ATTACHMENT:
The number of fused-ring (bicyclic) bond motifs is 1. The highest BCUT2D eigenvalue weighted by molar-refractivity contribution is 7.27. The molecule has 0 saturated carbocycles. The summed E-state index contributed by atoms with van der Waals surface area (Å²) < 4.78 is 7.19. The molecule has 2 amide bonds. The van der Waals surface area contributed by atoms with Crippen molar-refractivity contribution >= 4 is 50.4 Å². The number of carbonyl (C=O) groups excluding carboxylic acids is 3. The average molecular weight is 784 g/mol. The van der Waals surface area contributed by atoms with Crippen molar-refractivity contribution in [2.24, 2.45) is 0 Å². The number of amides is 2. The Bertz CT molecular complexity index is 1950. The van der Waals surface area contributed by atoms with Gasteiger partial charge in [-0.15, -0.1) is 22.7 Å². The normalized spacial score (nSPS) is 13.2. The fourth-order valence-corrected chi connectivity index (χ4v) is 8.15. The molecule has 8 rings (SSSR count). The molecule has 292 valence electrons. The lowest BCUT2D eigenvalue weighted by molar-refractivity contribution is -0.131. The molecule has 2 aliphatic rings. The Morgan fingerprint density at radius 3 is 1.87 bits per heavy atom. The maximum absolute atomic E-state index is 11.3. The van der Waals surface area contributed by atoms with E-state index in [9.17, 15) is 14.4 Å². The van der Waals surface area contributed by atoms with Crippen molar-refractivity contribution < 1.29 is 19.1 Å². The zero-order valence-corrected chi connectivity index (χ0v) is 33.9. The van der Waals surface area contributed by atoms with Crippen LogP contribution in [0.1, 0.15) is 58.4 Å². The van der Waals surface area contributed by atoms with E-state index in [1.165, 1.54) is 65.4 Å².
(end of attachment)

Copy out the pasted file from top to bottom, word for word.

The number of fused-ring (bicyclic) bond motifs is 1. The highest BCUT2D eigenvalue weighted by molar-refractivity contribution is 7.27. The molecule has 0 saturated carbocycles. The summed E-state index contributed by atoms with van der Waals surface area (Å²) < 4.78 is 7.19. The molecule has 2 amide bonds. The van der Waals surface area contributed by atoms with Crippen molar-refractivity contribution >= 4 is 50.4 Å². The number of carbonyl (C=O) groups excluding carboxylic acids is 3. The average molecular weight is 784 g/mol. The van der Waals surface area contributed by atoms with Crippen molar-refractivity contribution in [2.24, 2.45) is 0 Å². The number of amides is 2. The Bertz CT molecular complexity index is 1950. The van der Waals surface area contributed by atoms with Gasteiger partial charge in [-0.15, -0.1) is 22.7 Å². The normalized spacial score (nSPS) is 13.2. The fourth-order valence-corrected chi connectivity index (χ4v) is 8.15. The molecule has 8 rings (SSSR count). The molecule has 292 valence electrons. The lowest BCUT2D eigenvalue weighted by molar-refractivity contribution is -0.131. The molecule has 2 aliphatic rings. The Morgan fingerprint density at radius 3 is 1.87 bits per heavy atom. The maximum absolute atomic E-state index is 11.3. The van der Waals surface area contributed by atoms with E-state index in [9.17, 15) is 14.4 Å². The van der Waals surface area contributed by atoms with Crippen molar-refractivity contribution < 1.29 is 19.1 Å². The zero-order valence-corrected chi connectivity index (χ0v) is 33.9. The van der Waals surface area contributed by atoms with Crippen LogP contribution in [0.1, 0.15) is 58.4 Å². The van der Waals surface area contributed by atoms with E-state index in [1.165, 1.54) is 65.4 Å².